Québec's basic need is simple, a desire to perpetuate its culture. I'm sure Canadians can understand this, having themselves a hard time containing the USA's cultural hegemony. Many people believe that Canada will never accept giving Québec what it needs to satisfy its desire. Jacques Parizeau is among these people and became a sovereigntist because he didn't see any other way.

Call me a dreamer, but I'm listening.

Anonymous said...

2,4,5 seem to be in practice if not constitutionalized. 1 has been passed by Parliament symbolically twice. 3 is de facto true for Québec anyway, because in order to change the constitution you need to have 50% of the population in agreement through referendum and 7/10 provincial legislatures agreeing. Québec being the second most populous province, and Ontario usually keeping an eye on Québec, it's unlikely (though admittedly not constitutionally protected) that nothing would be passed contrary to Québec's wishes. So it seems we have come a long way, really (maybe that's why the sovereignty movement is having so much difficulty finding traction!). Further, there is no call from English-Canada to change the constitution, anyway, making the idea of protecting Québec with a veto somewhat moot, really.

But if this is really what Québec wants, why did it vote against the Charlottetown accord?

Michel Bolduc said...

When Robert Bourassa drafted the five clauses to be included in the Meech Lake Accord, he labeled them as Québec's minimal conditions. The Charlottetown Accord didn't address all five of these conditions. The sovereigntists did a good job at pointing that out and the general sentiment from Meech's failure did the rest.

As for the current situation regarding Québec's requests, your assessment is basically right. Many have been roughly addressed, none have been constitutionalized and the majority of Canadians aren't open to go any further right now.

But as you know, selective arrangements aren't the same as constitutional amendments. And the Bloc has become an important safeguard for many Québécois who want to make sure these arrangements hold. Hence, the Bloc's presence at the House of Commons is appealing to many who aren't even sovereigntists.

Perhaps, this delicate balance is your idea of a united country. To me, it's a shabby foundation to build a nation on.

Anonymous said...

Even the office of the Prime Minister isn't in the constitution, neither is the office of the Supreme Court! Neither of those institutions are in any danger of going anywhere. So with all due respect, to demand everything to be constitutionalized for it to be a 'real and united country' is to me a total misunderstanding of what this country is and ever was, and a total misunderstanding of parliamentary democracy. It's really a strange disconnect from the history of one's own people. The fact that we even have a constitution that delineates some matters is itself a novelty considering we are a parliamentary democracy that is officially a constitutional monarchy. Also, this emphasis on constitutionalizing something as a safe-guard overlooks the numerous and ongoing examples of countries that did just that but never enforced anything (the U.S. had slavery when 'men were created equal', denied blacks rights till the 20th century whereas the men at least had the right to vote in Canada; India has all kinds of safeguards for minorities [like dalits] that have never been enforced, and there are many other examples elsewhere, and that's only referencing the constitutional democracies that are considered successful). Constitutions aren't all they're cracked up to be, and constitutions that are contrary to cultural realities are rarely woth the paper they're written on. So from that context, the change we've seen in Canada is incredibly significant and is really the groundwork for anything that happens on the constitutional level. Our type of democracy is basically based on societal cultural norms, so to point to significant changes in practice and culture that have formed new institutions/practices in a parliamentary system is pointing to significant and real change. To have achieved all these gains essentially makes it defacto true and precedent setting in the common law, parliamentary system, just as it is defacto true that the Prime Minister (who is not in the constitution) really runs this country and not the Queen. I'm not against changes to the constituion solidifying these things but I find this cult of the constitution in Québec both mystifying, ignorant of our institutional history, and somewhat misplaced. But if that's what it takes, it doesn't bother me to do it.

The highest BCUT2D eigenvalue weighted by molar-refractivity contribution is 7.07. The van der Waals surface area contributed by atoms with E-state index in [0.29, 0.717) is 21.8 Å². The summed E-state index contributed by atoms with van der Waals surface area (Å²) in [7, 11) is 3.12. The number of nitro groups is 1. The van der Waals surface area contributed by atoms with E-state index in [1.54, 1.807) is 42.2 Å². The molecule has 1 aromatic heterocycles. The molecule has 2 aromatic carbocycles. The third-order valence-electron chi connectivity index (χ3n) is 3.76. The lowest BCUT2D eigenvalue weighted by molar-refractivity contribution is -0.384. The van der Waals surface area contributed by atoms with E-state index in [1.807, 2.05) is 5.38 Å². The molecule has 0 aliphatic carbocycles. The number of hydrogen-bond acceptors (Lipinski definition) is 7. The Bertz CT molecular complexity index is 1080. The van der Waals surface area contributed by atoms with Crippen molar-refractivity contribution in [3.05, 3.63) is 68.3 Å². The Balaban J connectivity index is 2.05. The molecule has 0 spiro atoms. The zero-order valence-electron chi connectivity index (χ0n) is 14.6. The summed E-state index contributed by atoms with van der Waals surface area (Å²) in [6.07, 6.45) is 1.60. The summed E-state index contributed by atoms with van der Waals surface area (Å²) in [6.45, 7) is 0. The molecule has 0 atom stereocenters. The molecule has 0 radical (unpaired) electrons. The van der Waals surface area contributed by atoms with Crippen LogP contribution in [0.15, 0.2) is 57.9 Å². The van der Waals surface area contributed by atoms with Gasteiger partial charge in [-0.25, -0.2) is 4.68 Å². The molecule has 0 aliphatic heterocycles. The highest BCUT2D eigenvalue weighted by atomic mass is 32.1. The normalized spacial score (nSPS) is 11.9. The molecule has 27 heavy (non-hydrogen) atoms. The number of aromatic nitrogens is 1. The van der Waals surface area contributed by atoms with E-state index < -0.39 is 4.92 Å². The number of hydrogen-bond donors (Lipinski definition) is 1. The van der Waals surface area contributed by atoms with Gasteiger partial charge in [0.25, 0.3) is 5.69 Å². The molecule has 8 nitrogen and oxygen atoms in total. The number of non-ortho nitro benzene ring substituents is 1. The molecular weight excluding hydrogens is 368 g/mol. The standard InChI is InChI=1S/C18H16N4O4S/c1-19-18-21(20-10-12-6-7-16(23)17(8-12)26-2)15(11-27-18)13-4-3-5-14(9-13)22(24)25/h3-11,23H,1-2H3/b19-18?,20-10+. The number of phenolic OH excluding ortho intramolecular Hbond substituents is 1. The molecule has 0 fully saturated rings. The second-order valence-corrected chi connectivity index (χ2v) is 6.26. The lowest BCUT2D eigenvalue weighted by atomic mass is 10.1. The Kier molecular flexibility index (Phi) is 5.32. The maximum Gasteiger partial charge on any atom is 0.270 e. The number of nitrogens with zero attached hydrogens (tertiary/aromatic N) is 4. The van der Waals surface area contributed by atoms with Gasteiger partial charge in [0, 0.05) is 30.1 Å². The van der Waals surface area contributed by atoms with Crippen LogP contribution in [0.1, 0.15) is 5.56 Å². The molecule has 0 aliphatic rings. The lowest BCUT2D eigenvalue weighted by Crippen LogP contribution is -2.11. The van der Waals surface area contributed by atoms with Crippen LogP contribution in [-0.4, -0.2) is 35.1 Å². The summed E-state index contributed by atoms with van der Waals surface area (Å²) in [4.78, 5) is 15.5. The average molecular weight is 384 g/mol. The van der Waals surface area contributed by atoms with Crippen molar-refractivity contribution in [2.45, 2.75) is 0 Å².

Michel Bolduc said...

When I read your Sept. 23rd comment, I first wondered if you were serious. I realize now that you based your argumentation on a "common law logic".

I'm not a law specialist, but it is my understanding that the common law, as you point out, builds on precedence. In contrast, the civil code (in Québec) uses codification in order to address issues. I'm sure my assessment of these differences is simplistic and incomplete, but perhaps this is the reason why Canadians in other provinces don't share the importance the Québécois see in reopening the constitution.